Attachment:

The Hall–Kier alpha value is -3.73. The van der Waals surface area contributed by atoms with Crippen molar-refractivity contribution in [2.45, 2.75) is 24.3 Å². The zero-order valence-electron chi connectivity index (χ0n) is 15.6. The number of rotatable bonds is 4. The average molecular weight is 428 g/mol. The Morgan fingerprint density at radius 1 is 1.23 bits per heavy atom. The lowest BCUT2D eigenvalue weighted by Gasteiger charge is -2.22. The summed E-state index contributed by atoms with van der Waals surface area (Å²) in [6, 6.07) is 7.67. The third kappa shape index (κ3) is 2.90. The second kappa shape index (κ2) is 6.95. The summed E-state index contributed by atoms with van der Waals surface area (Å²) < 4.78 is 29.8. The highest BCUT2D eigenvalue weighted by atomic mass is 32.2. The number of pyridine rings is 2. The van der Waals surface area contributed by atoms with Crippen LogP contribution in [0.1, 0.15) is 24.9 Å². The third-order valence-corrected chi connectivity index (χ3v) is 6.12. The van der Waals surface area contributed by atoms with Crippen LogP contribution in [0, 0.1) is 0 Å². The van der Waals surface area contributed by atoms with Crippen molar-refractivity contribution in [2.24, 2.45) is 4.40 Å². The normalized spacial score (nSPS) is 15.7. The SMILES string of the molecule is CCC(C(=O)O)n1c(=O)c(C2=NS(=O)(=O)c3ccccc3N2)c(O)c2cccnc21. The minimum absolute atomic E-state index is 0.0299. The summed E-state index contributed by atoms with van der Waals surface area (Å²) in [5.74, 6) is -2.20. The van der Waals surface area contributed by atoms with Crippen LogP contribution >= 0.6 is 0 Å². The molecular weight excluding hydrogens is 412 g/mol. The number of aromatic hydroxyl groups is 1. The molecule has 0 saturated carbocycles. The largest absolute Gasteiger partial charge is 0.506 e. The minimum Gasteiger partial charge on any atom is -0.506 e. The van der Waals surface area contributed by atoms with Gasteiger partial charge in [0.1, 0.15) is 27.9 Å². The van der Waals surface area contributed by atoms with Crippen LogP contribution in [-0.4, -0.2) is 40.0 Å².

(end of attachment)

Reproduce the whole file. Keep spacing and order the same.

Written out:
The Hall–Kier alpha value is -3.73. The van der Waals surface area contributed by atoms with Crippen molar-refractivity contribution in [2.45, 2.75) is 24.3 Å². The zero-order valence-electron chi connectivity index (χ0n) is 15.6. The number of rotatable bonds is 4. The average molecular weight is 428 g/mol. The Morgan fingerprint density at radius 1 is 1.23 bits per heavy atom. The lowest BCUT2D eigenvalue weighted by Gasteiger charge is -2.22. The summed E-state index contributed by atoms with van der Waals surface area (Å²) in [6, 6.07) is 7.67. The third kappa shape index (κ3) is 2.90. The second kappa shape index (κ2) is 6.95. The summed E-state index contributed by atoms with van der Waals surface area (Å²) < 4.78 is 29.8. The highest BCUT2D eigenvalue weighted by atomic mass is 32.2. The number of pyridine rings is 2. The van der Waals surface area contributed by atoms with Crippen LogP contribution in [0.1, 0.15) is 24.9 Å². The third-order valence-corrected chi connectivity index (χ3v) is 6.12. The van der Waals surface area contributed by atoms with Crippen LogP contribution in [0, 0.1) is 0 Å². The van der Waals surface area contributed by atoms with Crippen molar-refractivity contribution in [2.24, 2.45) is 4.40 Å². The normalized spacial score (nSPS) is 15.7. The SMILES string of the molecule is CCC(C(=O)O)n1c(=O)c(C2=NS(=O)(=O)c3ccccc3N2)c(O)c2cccnc21. The minimum absolute atomic E-state index is 0.0299. The summed E-state index contributed by atoms with van der Waals surface area (Å²) in [5.74, 6) is -2.20. The van der Waals surface area contributed by atoms with Crippen LogP contribution >= 0.6 is 0 Å². The molecular weight excluding hydrogens is 412 g/mol. The number of aromatic hydroxyl groups is 1. The molecule has 0 saturated carbocycles. The largest absolute Gasteiger partial charge is 0.506 e. The minimum Gasteiger partial charge on any atom is -0.506 e. The van der Waals surface area contributed by atoms with Gasteiger partial charge in [0.1, 0.15) is 27.9 Å². The van der Waals surface area contributed by atoms with Crippen LogP contribution in [-0.4, -0.2) is 40.0 Å².